This is the basic pattern of Genesis 1-3, and it forms a template that recurs over and over again throughout scripture. The template goes something like this: 1) God does something good for an individual or a group of people, 2) sooner or later that individual or group does something evil, 3) God responds to the evil that has been done and 4) God promises to one day get rid of evil and replace it with good. Of all these steps, step 3 is the most flexible. In some cases it seems to be missing (in these cases God is being patient and forgiving). In other cases, God asks the person to make a sacrifice before forgiving the sin. Very rarely, God refuses to forgive the sin and punishes the person for what they have done. As I said above that last option almost always happens after God has already shown an incredible amount of patience and forgiveness.

When people question God's justice they concentrate on steps 2 and 3. They question why God regards certain actions as evil; they question whether or not the people who committed evil were truly responsible for their actions; they question the methods God uses to punish people; they question God's decision to forgive in some cases and not in other cases.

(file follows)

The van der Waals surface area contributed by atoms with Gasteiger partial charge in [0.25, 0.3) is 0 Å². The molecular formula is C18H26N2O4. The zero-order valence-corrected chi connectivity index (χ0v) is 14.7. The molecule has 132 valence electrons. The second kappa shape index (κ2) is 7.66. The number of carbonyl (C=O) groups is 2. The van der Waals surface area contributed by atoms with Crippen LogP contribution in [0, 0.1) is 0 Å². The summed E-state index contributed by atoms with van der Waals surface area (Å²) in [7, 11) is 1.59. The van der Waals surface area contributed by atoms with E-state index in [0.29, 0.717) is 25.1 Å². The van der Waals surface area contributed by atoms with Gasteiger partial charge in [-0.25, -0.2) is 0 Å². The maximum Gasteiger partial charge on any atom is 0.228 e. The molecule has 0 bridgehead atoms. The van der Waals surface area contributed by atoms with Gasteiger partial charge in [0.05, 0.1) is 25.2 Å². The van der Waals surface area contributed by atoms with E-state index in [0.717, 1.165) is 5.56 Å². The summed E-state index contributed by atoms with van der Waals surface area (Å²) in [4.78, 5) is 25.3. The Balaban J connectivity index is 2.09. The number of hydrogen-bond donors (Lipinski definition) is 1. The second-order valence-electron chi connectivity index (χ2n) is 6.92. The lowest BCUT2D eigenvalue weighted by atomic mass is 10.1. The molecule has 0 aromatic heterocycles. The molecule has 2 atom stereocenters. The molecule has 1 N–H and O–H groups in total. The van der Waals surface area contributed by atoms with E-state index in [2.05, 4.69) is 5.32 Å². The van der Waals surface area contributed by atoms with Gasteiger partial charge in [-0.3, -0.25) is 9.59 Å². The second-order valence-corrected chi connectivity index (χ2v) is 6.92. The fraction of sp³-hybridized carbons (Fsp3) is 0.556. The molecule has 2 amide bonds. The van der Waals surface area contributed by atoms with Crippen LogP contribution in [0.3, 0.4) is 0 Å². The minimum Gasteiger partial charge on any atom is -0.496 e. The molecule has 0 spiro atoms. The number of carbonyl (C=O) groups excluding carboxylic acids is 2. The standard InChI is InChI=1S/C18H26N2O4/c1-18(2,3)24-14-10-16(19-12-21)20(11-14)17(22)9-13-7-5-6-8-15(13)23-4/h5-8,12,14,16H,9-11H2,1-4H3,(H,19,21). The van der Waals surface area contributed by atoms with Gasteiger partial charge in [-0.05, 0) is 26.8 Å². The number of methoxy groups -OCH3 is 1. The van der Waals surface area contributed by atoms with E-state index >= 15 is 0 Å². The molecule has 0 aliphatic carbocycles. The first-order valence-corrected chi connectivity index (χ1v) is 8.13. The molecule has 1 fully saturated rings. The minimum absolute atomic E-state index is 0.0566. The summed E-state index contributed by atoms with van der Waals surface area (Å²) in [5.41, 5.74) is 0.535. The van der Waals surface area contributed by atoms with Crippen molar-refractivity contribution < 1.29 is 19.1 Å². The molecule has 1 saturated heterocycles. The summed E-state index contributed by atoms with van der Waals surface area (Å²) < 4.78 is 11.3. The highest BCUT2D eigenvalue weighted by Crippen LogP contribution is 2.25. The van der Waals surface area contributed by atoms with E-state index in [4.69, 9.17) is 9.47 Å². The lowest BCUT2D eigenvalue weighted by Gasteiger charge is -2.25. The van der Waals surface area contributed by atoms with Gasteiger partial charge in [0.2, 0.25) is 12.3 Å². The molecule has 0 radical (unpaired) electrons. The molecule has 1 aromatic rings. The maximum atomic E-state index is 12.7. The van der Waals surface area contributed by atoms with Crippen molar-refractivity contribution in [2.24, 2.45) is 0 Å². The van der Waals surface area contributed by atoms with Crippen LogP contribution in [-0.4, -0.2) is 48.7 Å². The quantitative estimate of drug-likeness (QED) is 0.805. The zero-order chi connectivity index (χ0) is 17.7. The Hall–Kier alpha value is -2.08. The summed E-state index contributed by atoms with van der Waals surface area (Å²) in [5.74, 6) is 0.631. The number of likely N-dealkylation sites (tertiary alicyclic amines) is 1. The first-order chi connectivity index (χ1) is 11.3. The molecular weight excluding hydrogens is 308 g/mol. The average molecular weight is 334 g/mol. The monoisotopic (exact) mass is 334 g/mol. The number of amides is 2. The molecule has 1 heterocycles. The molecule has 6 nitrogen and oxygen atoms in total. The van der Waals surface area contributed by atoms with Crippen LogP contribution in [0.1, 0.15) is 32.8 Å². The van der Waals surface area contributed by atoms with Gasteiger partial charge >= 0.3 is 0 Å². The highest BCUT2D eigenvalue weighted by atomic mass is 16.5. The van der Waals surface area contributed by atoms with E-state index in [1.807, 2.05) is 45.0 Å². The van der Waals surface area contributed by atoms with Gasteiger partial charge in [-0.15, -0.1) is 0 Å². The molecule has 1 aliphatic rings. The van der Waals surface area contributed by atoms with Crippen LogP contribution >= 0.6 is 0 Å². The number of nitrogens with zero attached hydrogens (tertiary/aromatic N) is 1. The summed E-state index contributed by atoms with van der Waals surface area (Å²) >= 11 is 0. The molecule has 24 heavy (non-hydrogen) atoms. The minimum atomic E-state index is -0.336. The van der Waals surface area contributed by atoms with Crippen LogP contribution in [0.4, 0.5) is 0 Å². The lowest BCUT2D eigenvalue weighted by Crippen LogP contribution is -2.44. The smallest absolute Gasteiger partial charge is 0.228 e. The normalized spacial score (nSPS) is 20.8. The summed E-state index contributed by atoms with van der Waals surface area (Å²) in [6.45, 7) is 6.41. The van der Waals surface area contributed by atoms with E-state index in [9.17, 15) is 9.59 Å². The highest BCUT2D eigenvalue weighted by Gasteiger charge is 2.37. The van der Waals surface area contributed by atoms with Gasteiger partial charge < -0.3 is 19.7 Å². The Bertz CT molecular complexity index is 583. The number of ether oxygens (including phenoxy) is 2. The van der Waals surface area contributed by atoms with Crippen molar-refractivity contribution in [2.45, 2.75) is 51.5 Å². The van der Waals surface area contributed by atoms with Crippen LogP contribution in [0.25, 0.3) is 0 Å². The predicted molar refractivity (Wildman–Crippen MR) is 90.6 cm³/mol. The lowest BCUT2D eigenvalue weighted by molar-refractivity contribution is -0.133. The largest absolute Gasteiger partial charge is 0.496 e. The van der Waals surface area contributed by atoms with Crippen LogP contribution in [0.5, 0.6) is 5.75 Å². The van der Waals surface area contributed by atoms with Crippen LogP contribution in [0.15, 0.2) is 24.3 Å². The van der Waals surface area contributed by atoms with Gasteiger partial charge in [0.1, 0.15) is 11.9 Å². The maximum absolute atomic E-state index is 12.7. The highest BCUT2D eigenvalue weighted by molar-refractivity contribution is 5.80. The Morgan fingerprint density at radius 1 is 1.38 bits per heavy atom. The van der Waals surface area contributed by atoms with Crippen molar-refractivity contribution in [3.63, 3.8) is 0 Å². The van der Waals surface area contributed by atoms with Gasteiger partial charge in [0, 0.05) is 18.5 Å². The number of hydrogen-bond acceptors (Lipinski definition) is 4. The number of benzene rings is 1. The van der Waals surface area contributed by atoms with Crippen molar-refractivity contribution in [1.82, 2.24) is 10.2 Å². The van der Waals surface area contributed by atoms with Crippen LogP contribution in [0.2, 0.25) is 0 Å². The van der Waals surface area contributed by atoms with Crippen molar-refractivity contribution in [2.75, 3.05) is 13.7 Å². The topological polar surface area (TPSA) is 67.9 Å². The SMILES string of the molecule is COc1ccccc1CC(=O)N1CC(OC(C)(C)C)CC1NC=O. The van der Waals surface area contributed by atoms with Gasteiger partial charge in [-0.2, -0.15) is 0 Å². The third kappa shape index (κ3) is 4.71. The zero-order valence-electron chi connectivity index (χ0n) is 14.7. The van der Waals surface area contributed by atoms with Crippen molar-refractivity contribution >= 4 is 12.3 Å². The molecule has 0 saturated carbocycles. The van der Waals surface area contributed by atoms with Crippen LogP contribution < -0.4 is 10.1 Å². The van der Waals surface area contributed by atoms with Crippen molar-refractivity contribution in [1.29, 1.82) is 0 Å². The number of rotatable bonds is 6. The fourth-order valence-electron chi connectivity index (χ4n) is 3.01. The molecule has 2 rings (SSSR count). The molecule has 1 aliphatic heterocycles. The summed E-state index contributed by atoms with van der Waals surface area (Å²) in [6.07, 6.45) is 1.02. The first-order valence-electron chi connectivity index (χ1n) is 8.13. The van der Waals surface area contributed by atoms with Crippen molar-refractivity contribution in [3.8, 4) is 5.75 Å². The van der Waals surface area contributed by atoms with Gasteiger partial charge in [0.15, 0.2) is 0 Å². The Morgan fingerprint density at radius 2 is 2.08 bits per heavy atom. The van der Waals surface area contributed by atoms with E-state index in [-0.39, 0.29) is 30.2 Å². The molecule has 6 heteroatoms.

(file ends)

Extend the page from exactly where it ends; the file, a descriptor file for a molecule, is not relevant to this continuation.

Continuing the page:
But the claim that God is just does not depend primarily on steps 2 and 3. The books of Ecclesiastes and Job openly acknowledge that how God punishes evil, or fails to punish evil, can seem very unjust at times. Instead, the claim that God is just depends on steps 1 and 4. God is just because in the beginning he made everything good and in the end he will make everything good again. Moreover he has promised us that we will be included in that future where everything is restored, even though we sometimes do evil. That is why I can say with confidence that God is, indeed, just.

This was a bit of a dense post. If there's something you don't agree with, or something that doesn't make sense, feel free to post it in the comments. I look forward to reading them. Thank you.

* In the preface, Dawkins was responding to critics who complained that his writing was too shrill. The above sentence was the example most often given. Dawkins wrote, "It is not for me to say whether I succeeded, but my intention was closer to robust but humorous broadside than shrill polemic." I will say that I think the sentence failed to be humorous, if only because the idea is so unoriginal. As for the broadside, I think it missed its mark. Most of the shots are wildly off course, as I have already shown.